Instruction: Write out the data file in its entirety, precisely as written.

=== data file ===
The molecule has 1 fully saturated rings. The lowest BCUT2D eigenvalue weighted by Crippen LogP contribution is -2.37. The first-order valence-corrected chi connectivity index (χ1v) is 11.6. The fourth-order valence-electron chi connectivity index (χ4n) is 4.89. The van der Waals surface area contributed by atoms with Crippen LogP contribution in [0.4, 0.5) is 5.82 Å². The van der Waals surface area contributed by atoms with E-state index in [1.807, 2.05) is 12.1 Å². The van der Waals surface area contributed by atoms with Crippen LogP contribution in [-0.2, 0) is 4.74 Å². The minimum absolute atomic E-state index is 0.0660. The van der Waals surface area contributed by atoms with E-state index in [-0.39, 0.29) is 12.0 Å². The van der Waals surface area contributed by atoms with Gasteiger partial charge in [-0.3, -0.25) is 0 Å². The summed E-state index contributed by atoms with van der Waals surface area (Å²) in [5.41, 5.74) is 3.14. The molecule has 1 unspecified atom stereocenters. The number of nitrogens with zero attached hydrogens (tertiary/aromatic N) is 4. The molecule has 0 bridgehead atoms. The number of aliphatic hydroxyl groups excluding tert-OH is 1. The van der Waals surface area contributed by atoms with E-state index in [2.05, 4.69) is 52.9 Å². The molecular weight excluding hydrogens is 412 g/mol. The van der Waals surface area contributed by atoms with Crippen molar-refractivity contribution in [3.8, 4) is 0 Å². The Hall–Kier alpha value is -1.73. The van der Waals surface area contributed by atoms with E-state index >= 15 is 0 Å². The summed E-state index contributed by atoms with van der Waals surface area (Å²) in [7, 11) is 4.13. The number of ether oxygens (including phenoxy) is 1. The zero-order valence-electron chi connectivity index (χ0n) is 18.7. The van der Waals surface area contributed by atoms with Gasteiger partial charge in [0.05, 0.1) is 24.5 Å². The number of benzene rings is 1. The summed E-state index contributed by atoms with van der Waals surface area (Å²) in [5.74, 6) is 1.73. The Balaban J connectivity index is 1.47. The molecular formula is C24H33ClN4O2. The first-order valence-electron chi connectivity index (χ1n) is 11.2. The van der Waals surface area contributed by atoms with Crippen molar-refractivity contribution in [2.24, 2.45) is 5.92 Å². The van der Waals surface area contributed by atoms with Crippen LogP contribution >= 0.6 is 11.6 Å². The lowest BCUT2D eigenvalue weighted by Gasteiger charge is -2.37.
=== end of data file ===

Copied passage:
The molecule has 1 fully saturated rings. The lowest BCUT2D eigenvalue weighted by Crippen LogP contribution is -2.37. The first-order valence-corrected chi connectivity index (χ1v) is 11.6. The fourth-order valence-electron chi connectivity index (χ4n) is 4.89. The van der Waals surface area contributed by atoms with Crippen LogP contribution in [0.4, 0.5) is 5.82 Å². The van der Waals surface area contributed by atoms with E-state index in [1.807, 2.05) is 12.1 Å². The van der Waals surface area contributed by atoms with Crippen LogP contribution in [-0.2, 0) is 4.74 Å². The minimum absolute atomic E-state index is 0.0660. The van der Waals surface area contributed by atoms with E-state index in [-0.39, 0.29) is 12.0 Å². The van der Waals surface area contributed by atoms with Gasteiger partial charge in [-0.3, -0.25) is 0 Å². The summed E-state index contributed by atoms with van der Waals surface area (Å²) in [5.41, 5.74) is 3.14. The molecule has 1 unspecified atom stereocenters. The number of nitrogens with zero attached hydrogens (tertiary/aromatic N) is 4. The molecule has 0 bridgehead atoms. The number of aliphatic hydroxyl groups excluding tert-OH is 1. The van der Waals surface area contributed by atoms with E-state index in [2.05, 4.69) is 52.9 Å². The molecular weight excluding hydrogens is 412 g/mol. The van der Waals surface area contributed by atoms with Crippen molar-refractivity contribution in [3.8, 4) is 0 Å². The Hall–Kier alpha value is -1.73. The van der Waals surface area contributed by atoms with E-state index >= 15 is 0 Å². The summed E-state index contributed by atoms with van der Waals surface area (Å²) in [7, 11) is 4.13. The number of ether oxygens (including phenoxy) is 1. The zero-order valence-electron chi connectivity index (χ0n) is 18.7. The van der Waals surface area contributed by atoms with Gasteiger partial charge in [0.05, 0.1) is 24.5 Å². The number of benzene rings is 1. The summed E-state index contributed by atoms with van der Waals surface area (Å²) in [5.74, 6) is 1.73. The Balaban J connectivity index is 1.47. The molecular formula is C24H33ClN4O2. The first-order valence-electron chi connectivity index (χ1n) is 11.2. The van der Waals surface area contributed by atoms with Crippen molar-refractivity contribution in [2.24, 2.45) is 5.92 Å². The van der Waals surface area contributed by atoms with Crippen LogP contribution >= 0.6 is 11.6 Å². The lowest BCUT2D eigenvalue weighted by Gasteiger charge is -2.37.